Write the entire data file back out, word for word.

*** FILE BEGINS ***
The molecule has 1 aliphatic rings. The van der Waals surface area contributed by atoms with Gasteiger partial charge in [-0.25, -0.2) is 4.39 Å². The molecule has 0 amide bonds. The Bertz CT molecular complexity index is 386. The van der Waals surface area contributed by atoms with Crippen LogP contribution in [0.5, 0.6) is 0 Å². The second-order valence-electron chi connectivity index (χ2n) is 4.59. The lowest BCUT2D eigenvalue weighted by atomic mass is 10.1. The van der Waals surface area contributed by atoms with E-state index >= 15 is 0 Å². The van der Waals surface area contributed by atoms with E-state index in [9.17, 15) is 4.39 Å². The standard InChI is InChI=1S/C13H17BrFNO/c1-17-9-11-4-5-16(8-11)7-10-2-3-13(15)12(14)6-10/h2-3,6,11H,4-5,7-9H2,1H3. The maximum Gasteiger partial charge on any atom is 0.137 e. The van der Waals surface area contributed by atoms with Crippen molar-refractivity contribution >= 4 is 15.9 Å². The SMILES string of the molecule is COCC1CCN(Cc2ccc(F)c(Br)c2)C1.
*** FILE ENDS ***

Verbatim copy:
The molecule has 1 aliphatic rings. The van der Waals surface area contributed by atoms with Gasteiger partial charge in [-0.25, -0.2) is 4.39 Å². The molecule has 0 amide bonds. The Bertz CT molecular complexity index is 386. The van der Waals surface area contributed by atoms with Crippen LogP contribution in [0.5, 0.6) is 0 Å². The second-order valence-electron chi connectivity index (χ2n) is 4.59. The lowest BCUT2D eigenvalue weighted by atomic mass is 10.1. The van der Waals surface area contributed by atoms with E-state index >= 15 is 0 Å². The van der Waals surface area contributed by atoms with E-state index in [9.17, 15) is 4.39 Å². The standard InChI is InChI=1S/C13H17BrFNO/c1-17-9-11-4-5-16(8-11)7-10-2-3-13(15)12(14)6-10/h2-3,6,11H,4-5,7-9H2,1H3. The maximum Gasteiger partial charge on any atom is 0.137 e. The van der Waals surface area contributed by atoms with Crippen molar-refractivity contribution >= 4 is 15.9 Å². The SMILES string of the molecule is COCC1CCN(Cc2ccc(F)c(Br)c2)C1.